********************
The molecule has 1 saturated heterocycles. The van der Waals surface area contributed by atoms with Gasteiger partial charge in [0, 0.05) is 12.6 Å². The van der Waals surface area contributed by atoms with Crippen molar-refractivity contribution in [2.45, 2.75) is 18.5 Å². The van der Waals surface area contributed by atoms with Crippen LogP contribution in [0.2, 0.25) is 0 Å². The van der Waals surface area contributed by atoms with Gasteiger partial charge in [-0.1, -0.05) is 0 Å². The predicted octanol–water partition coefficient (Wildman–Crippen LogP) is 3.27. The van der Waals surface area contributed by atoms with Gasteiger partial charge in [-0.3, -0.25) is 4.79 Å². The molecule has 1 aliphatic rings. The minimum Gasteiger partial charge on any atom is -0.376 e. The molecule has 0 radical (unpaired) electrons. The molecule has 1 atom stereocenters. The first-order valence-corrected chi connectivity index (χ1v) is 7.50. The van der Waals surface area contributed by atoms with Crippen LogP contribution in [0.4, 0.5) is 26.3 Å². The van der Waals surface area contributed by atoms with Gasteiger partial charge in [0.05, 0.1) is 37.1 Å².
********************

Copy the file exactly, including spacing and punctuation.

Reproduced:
The molecule has 1 saturated heterocycles. The van der Waals surface area contributed by atoms with Gasteiger partial charge in [0, 0.05) is 12.6 Å². The van der Waals surface area contributed by atoms with Crippen molar-refractivity contribution in [2.45, 2.75) is 18.5 Å². The van der Waals surface area contributed by atoms with Crippen LogP contribution in [0.2, 0.25) is 0 Å². The van der Waals surface area contributed by atoms with Gasteiger partial charge in [-0.1, -0.05) is 0 Å². The predicted octanol–water partition coefficient (Wildman–Crippen LogP) is 3.27. The van der Waals surface area contributed by atoms with Gasteiger partial charge in [-0.3, -0.25) is 4.79 Å². The molecule has 1 aliphatic rings. The minimum Gasteiger partial charge on any atom is -0.376 e. The molecule has 0 radical (unpaired) electrons. The molecule has 1 atom stereocenters. The first-order valence-corrected chi connectivity index (χ1v) is 7.50. The van der Waals surface area contributed by atoms with Crippen LogP contribution in [0.4, 0.5) is 26.3 Å². The van der Waals surface area contributed by atoms with Gasteiger partial charge in [0.05, 0.1) is 37.1 Å².